Mr. Pylon Saves the Day

Pylon.jpg We have a pylon in our living room. Don’t ask. My roomate picked it up last winter, and it’s been residing on our tiki bar ever since. This comes in handy sometimes when the parking spot outside the building opens up, because we can “hold” the space with the pylon for a few minutes if someone has a car to be put in it. It hasn’t been as tough to park in Venice lately as it was all summer, but with two trendy bars almost across the street, it can still be difficult to find a spot near my apartment.

Tonight, there were two spots, almost twenty feet of glorious space, in front of our door. I took one for my car. Then I thought I’d try holding the other spot for the boyfriend, due in from his home in Pasadena in time for Jericho. So I put the pylon in the spot. I figured it was worth a shot, even if someone figured out that there was no good reason for a pylon to be there, and moved it out of the way for their vehicle.

But sure enough though, two hours later, when the boyfriend made it to Venice, the pylon was still there, in an empty parking spot. Perhaps it was a bit selfish, to hog a spot like that for a non-resident, but I had to try it, just to find out if a random pylon (specifically, a pylon with a flamboyant 20s mustache and bowtie drawn on it in Sharpie pen) could convince people not to park. Maybe it wouldn’t have worked in higher demand parking areas (there’s often one or two street parking spots on my block), but it did. Never underestimate the symbolism and authority of a pylon!

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12 Replies to “Mr. Pylon Saves the Day”

  1. i think of them that way too. but i think it’s because Caltrans must be doing a good job with the indoctrination because i saw the image and thought “slow for the cone zone!”

  2. Hmm I guess you’ve never had me looking for a parking spot…

    in Koreatown I’ve seen people drive RIGHT over them and stay there and do their business.

  3. I gotta go with it’s way rude to hold a space like that. But then, I’m also opposed to the Chicago policy of “dibs” where people will hold (for days) parking spaces on the street which they’ve shoveled out.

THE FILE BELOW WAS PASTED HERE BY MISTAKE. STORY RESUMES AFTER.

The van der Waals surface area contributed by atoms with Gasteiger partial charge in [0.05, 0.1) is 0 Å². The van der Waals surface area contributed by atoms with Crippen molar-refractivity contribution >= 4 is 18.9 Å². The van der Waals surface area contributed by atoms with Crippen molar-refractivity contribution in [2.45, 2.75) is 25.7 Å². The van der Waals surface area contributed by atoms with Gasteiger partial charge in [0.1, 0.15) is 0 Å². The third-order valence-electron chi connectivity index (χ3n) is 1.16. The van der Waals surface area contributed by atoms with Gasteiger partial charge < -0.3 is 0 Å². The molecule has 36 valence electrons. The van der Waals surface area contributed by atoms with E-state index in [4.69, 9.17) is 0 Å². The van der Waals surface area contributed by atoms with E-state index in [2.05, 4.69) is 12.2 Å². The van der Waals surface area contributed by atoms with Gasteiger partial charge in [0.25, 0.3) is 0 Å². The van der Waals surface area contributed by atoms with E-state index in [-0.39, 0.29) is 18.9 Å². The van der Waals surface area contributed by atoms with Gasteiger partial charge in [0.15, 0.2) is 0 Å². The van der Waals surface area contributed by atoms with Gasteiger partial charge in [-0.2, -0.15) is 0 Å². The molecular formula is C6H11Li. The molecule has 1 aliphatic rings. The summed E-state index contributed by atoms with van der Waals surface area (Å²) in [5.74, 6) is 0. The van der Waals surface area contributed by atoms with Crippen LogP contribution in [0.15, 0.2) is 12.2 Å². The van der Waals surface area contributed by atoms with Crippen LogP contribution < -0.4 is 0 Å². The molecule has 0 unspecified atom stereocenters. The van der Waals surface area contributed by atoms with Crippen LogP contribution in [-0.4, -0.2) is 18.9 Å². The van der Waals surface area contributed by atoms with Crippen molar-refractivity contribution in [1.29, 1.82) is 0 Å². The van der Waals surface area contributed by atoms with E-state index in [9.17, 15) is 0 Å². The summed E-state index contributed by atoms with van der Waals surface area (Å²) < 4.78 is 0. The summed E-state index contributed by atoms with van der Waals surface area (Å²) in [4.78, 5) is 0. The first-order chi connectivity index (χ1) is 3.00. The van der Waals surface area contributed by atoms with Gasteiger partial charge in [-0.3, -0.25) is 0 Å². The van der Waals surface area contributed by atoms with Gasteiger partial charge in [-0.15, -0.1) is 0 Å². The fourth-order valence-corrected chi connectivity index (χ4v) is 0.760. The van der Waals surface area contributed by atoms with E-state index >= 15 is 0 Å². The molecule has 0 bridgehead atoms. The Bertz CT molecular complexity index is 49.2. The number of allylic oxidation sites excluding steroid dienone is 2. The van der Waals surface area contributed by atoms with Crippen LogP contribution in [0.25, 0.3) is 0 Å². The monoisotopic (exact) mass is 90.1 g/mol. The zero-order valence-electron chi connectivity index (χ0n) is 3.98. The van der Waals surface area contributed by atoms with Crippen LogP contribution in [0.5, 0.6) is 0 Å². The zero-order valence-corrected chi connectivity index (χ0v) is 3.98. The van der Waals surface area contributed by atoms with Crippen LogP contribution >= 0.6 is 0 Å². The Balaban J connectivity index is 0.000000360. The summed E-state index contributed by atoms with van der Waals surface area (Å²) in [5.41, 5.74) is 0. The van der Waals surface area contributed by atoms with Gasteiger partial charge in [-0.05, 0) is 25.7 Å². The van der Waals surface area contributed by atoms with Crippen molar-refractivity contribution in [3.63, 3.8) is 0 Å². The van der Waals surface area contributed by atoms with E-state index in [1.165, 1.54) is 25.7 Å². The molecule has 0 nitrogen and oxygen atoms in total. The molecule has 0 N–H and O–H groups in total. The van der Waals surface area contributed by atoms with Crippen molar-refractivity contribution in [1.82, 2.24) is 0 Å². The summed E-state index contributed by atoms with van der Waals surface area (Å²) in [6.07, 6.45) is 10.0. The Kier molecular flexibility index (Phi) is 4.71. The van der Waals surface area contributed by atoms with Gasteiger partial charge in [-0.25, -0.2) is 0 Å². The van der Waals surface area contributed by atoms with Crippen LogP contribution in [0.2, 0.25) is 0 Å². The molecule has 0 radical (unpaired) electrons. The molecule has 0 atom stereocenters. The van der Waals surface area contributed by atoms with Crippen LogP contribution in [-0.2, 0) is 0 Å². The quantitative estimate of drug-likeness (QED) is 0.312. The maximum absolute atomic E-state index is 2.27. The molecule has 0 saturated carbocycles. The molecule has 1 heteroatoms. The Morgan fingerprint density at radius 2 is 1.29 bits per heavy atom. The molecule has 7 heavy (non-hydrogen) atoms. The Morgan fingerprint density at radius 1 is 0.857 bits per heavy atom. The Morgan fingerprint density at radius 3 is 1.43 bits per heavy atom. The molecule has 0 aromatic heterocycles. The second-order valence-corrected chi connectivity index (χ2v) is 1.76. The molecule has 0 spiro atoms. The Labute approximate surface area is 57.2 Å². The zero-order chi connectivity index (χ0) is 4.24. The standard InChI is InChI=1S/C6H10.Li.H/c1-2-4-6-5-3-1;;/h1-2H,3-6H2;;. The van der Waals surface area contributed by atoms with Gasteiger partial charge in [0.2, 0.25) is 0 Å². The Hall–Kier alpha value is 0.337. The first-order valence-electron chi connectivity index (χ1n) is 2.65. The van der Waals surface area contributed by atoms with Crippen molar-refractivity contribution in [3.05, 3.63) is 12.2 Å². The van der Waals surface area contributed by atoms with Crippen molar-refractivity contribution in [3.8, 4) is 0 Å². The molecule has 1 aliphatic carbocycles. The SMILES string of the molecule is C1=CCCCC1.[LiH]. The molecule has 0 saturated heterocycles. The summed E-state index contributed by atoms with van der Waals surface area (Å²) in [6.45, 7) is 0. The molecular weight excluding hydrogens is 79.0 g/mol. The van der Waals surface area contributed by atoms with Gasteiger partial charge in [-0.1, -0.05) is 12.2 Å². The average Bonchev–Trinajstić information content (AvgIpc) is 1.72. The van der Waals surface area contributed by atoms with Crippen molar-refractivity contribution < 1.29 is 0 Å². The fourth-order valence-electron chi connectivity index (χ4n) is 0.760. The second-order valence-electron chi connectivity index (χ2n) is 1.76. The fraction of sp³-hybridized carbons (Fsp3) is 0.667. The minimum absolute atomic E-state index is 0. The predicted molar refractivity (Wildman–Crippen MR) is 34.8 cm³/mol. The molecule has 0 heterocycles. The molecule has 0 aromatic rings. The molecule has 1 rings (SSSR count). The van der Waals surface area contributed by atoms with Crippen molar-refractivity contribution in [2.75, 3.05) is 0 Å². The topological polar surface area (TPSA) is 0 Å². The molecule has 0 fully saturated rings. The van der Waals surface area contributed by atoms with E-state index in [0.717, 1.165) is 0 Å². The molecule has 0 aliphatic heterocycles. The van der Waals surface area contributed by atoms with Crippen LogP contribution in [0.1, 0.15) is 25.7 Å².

Not enough parking needs to lead to one of two consequences: More parking or fewer cars. What you did gives the opposite of both.

  4. It’s not something I’d ever do regularly – just a one-time thing to see if I COULD do it. Especially since I know it’s residents in my neighborhood these days – not tourists. Call it an experiment rather than something I’d make a habit.

  5. So in that case you’ll have no problem coming clean when you overhear one of your neighbors complaining about that so-and-so who kept a cone in a parking spot for two hours?

  6. Commonly referred to’round these parts as “traffic cones”, these are occasionally referred to as pylons.

    Jillian: Great parking “hack”! I’ve used this one before, and agree it can only be used sparingly. Also beware: those of us who are hip to it have been known to simply move the cone/pylon onto the sidewalk and park in its place on occasion. Doing event/production work, I’m probably more prone to abusing this, and have even had a couple cones stolen from me along the way! All’s fair in parking and war…

  7. Oren: Not that it’s your concern, but yes, I would happily tell my neighbors that it was my pylon, explain that it was a test to see if the yuppies going to the bars across the street fell for it, and apologize for inconveniencing them. They’d probably just be more upset that they didn’t think of it first. However, I doubt it’ll come up, because if they didn’t take the spot, it sure wasn’t because some “so and so” put a pylon there, but because they thought the City of L.A. marked the spot for a very hard-to-see reason.

    Markland: I totally expected someone would move the pylon! But I hoped no one would steal it, because ours has a face and bowtie drawn on it, and is clearly marked “MR PYLON” at the base.

  8. It never ceases to amaze me how complacent people can be. Even the most inane sign of “authority” has people driving around the block for hours.

  9. Just be aware that if you find a cone on the City streets that is marked as belonging to “Department of Transportion,” you couldbe cited for “stealing” it…. even if you’re just borrowing it. Bowtie or not.

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